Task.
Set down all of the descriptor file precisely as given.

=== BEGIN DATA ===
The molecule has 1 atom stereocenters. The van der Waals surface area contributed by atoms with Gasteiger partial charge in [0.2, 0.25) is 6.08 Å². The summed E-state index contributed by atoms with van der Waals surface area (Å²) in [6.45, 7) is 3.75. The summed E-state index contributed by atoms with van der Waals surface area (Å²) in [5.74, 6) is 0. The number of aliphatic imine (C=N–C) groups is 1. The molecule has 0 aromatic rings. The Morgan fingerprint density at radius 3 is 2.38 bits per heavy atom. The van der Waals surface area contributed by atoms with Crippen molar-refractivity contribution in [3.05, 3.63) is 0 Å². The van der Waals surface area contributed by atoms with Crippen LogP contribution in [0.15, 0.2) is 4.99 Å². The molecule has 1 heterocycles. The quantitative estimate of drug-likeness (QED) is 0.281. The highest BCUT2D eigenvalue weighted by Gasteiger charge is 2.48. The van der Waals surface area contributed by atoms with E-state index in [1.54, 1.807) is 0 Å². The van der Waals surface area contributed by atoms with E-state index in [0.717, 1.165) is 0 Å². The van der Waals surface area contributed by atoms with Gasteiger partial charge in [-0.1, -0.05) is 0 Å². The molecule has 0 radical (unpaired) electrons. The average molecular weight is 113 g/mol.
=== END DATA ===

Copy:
The molecule has 1 atom stereocenters. The van der Waals surface area contributed by atoms with Gasteiger partial charge in [0.2, 0.25) is 6.08 Å². The summed E-state index contributed by atoms with van der Waals surface area (Å²) in [6.45, 7) is 3.75. The summed E-state index contributed by atoms with van der Waals surface area (Å²) in [5.74, 6) is 0. The number of aliphatic imine (C=N–C) groups is 1. The molecule has 0 aromatic rings. The Morgan fingerprint density at radius 3 is 2.38 bits per heavy atom. The van der Waals surface area contributed by atoms with Crippen molar-refractivity contribution in [3.05, 3.63) is 0 Å². The van der Waals surface area contributed by atoms with Crippen LogP contribution in [0.15, 0.2) is 4.99 Å². The molecule has 1 heterocycles. The quantitative estimate of drug-likeness (QED) is 0.281. The highest BCUT2D eigenvalue weighted by Gasteiger charge is 2.48. The van der Waals surface area contributed by atoms with E-state index in [1.54, 1.807) is 0 Å². The van der Waals surface area contributed by atoms with E-state index in [0.717, 1.165) is 0 Å². The van der Waals surface area contributed by atoms with Gasteiger partial charge in [-0.1, -0.05) is 0 Å². The molecule has 0 radical (unpaired) electrons. The average molecular weight is 113 g/mol.